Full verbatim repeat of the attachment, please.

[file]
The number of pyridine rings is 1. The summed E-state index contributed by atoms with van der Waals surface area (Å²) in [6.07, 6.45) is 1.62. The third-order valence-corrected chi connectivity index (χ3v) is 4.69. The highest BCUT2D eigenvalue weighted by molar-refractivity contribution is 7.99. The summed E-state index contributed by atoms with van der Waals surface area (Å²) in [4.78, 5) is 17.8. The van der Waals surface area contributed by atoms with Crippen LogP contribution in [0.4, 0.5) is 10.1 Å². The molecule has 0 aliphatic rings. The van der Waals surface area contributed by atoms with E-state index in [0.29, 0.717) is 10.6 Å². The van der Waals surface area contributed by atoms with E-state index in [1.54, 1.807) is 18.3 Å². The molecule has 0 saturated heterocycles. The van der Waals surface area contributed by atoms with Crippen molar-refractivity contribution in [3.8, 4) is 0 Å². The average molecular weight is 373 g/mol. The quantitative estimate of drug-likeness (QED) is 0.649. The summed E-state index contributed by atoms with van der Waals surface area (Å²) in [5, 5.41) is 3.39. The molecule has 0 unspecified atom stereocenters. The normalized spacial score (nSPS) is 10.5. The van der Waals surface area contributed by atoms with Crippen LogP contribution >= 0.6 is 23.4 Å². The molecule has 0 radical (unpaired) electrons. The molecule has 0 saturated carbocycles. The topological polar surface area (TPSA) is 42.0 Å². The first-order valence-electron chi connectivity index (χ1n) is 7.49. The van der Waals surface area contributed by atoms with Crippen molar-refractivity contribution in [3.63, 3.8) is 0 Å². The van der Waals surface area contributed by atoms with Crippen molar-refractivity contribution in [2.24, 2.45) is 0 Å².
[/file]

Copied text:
The number of pyridine rings is 1. The summed E-state index contributed by atoms with van der Waals surface area (Å²) in [6.07, 6.45) is 1.62. The third-order valence-corrected chi connectivity index (χ3v) is 4.69. The highest BCUT2D eigenvalue weighted by molar-refractivity contribution is 7.99. The summed E-state index contributed by atoms with van der Waals surface area (Å²) in [4.78, 5) is 17.8. The van der Waals surface area contributed by atoms with Crippen LogP contribution in [0.4, 0.5) is 10.1 Å². The molecule has 0 aliphatic rings. The van der Waals surface area contributed by atoms with E-state index in [0.29, 0.717) is 10.6 Å². The van der Waals surface area contributed by atoms with E-state index in [1.54, 1.807) is 18.3 Å². The molecule has 0 saturated heterocycles. The van der Waals surface area contributed by atoms with Crippen molar-refractivity contribution in [3.8, 4) is 0 Å². The average molecular weight is 373 g/mol. The quantitative estimate of drug-likeness (QED) is 0.649. The summed E-state index contributed by atoms with van der Waals surface area (Å²) in [5, 5.41) is 3.39. The molecule has 0 unspecified atom stereocenters. The normalized spacial score (nSPS) is 10.5. The van der Waals surface area contributed by atoms with Crippen LogP contribution >= 0.6 is 23.4 Å². The molecule has 0 radical (unpaired) electrons. The molecule has 0 saturated carbocycles. The topological polar surface area (TPSA) is 42.0 Å². The first-order valence-electron chi connectivity index (χ1n) is 7.49. The van der Waals surface area contributed by atoms with Crippen molar-refractivity contribution in [3.63, 3.8) is 0 Å². The van der Waals surface area contributed by atoms with Crippen molar-refractivity contribution in [2.24, 2.45) is 0 Å².